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Shake it up! We Have a Meltdown.

It started when she was in 1st grade. There had been evidence previously, but the pattern had not been consistent. When it did show up as a pattern, it was fairly obvious what the problem was – something was too loud, too scratchy, too crowded, all of the “too many’s” that kids on the spectrum have. But first grade was the benchmark for the predictability.  

Usually, on Thursdays, she had reached her limit, though occasionally she could hold it together until Friday. On these Thursdays, I could have been serving a make-your-own sundae bar, brownies, and milkshakes for dinner, but it wouldn’t matter. She would dissolve into a sobbing, heaving, shaking, pool of tears at the dinner table for 30 minutes at least. At first, we asked her what was wrong – this was met with the sniffling “I don’t know” over and over and over. It was heartbreaking. We quickly learned that the only thing to be done was to remove her from the dinner table to a quiet place and let her cry it out and regroup. To let her be in a place free of sounds, and light, and stimulation, to let her system calm down. For the rest of us, those dinners were exceptionally quiet. Even when she was soothed enough to come back and eat, the mood was somber. Maybe we all realized that this stillness was needed, so as not to trigger another meltdown, to let her remain in the quiet, to let her nervous system work it through. I don’t quite remember how long this lasted; I sometimes think your brain purges those memories as a kindness. But I do know that they eventually reduced in frequency and intensity. 

Some have dubbed this “The Delayed Effect” and likened it to a soda bottle. Your kid wakes up and you have run out of her favorite breakfast food (shake the bottle). She gets to school and there is a substitute teacher (shake the bottle). The one girl that she spends time with is absent, so she is alone at recess (shake the bottle). The kid that she sits next to at the lunch table is chewing really loudly (shake the bottle). There is a fire drill at school and the bell is shrill and they don’t shut it off for what seems like an eternity (shake the bottle). But you know what? The bottle still looks the same on the outside. The teacher is not seeing any challenging behavior because she is doing her best to hold it in until she walks in the door and the cap explodes from the bottle and all the pent up energy and frustration that has been effervescing and building all day long blows up and you are left to clean up the mess.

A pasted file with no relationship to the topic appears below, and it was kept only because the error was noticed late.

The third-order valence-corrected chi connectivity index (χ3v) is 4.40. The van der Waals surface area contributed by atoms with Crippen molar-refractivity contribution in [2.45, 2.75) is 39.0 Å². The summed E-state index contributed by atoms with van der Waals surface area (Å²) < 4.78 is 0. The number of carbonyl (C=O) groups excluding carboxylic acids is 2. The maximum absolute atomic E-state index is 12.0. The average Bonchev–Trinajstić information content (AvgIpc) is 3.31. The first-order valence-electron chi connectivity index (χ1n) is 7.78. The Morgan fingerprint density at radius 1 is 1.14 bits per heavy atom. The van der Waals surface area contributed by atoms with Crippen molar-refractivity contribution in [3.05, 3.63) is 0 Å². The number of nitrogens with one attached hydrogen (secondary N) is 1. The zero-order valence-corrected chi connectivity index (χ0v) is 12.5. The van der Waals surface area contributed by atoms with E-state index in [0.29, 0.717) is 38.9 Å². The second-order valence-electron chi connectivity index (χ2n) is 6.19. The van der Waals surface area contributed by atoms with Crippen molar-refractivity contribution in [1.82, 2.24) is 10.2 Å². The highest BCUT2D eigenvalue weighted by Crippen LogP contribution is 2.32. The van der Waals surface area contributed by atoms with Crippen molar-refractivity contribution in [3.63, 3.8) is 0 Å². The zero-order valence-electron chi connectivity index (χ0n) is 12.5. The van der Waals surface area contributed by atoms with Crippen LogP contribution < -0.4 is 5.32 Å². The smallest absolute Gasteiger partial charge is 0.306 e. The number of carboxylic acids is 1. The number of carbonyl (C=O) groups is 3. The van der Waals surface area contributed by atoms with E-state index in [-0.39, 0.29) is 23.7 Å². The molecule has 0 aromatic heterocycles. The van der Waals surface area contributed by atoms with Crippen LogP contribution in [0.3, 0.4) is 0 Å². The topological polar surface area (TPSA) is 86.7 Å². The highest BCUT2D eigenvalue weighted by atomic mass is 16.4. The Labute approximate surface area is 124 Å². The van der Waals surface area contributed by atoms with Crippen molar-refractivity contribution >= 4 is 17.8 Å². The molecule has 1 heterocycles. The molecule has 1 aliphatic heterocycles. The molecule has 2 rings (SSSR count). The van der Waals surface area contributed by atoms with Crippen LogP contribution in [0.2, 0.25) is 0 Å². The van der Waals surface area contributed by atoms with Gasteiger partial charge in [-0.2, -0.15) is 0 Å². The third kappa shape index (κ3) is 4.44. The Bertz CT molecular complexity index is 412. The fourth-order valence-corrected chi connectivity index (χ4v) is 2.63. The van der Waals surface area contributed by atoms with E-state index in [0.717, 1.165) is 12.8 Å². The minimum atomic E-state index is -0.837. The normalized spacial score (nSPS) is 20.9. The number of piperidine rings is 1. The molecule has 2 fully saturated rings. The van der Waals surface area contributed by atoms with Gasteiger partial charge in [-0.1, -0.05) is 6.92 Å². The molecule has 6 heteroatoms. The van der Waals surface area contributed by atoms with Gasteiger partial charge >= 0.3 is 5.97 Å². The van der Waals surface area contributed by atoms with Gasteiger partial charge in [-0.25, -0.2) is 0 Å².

Soon, my intuition had developed so keenly that I could now tell when she had a particularly rough day just by the look on her face, the color in her cheeks, the desperation in her eyes. Subtle differences that I seemed to be the only one to recognize. I knew when she was about to lose it. This recognition helps me to help her. It allows me to provide her with the tools and quiet that she needs to work her way through it. There are still rough days, but who doesn’t have rough days? Who doesn’t have days where you want to curl up in a blanket on the couch and pet your dog?

With the recent start to school, I’m wondering if the transition has been difficult for other children and families who struggle with the same issues. How long can they hold it together and what can you do to help your child through these rough days? Hopefully, you have been able to secure some accommodations at school, but either way if this behavior sounds familiar to you, read on.

Is there a “safe” space in your house? A crash pad? Can your child walk in the door and go to a place that is sensory free to ease the cap off the bottle and let the pressure escape slowly? What should you put in this crash pad? Ultimately, you know what soothes your child the best, but some suggestions are:

· Weighted Blanket

· Swing

· Mini-trampoline

· Fidget or sensory toys

· Noise-canceling headphones

· Light music

· Curtains to shut out the world

· Dim lighting

· Some simple meditation exercises

· Deep breathing

· A hot shower or bath

This list is not exhaustive but meant to get your brain thinking through what can help your child so that you can create a crash pad in your home. The key here is to allow the decompression to happen without adding anything else to the mix. That means holding off on the homework, the activity or errand, and changing the schedule to include this much-needed time. It might mean forgoing the after-school activity altogether. The more you can work this into your regular schedule, the easier these transitions become and with that, life becomes just a little bit smoother.

*The stories in these posts are a compilation of discussions that I have had with parents throughout the years.

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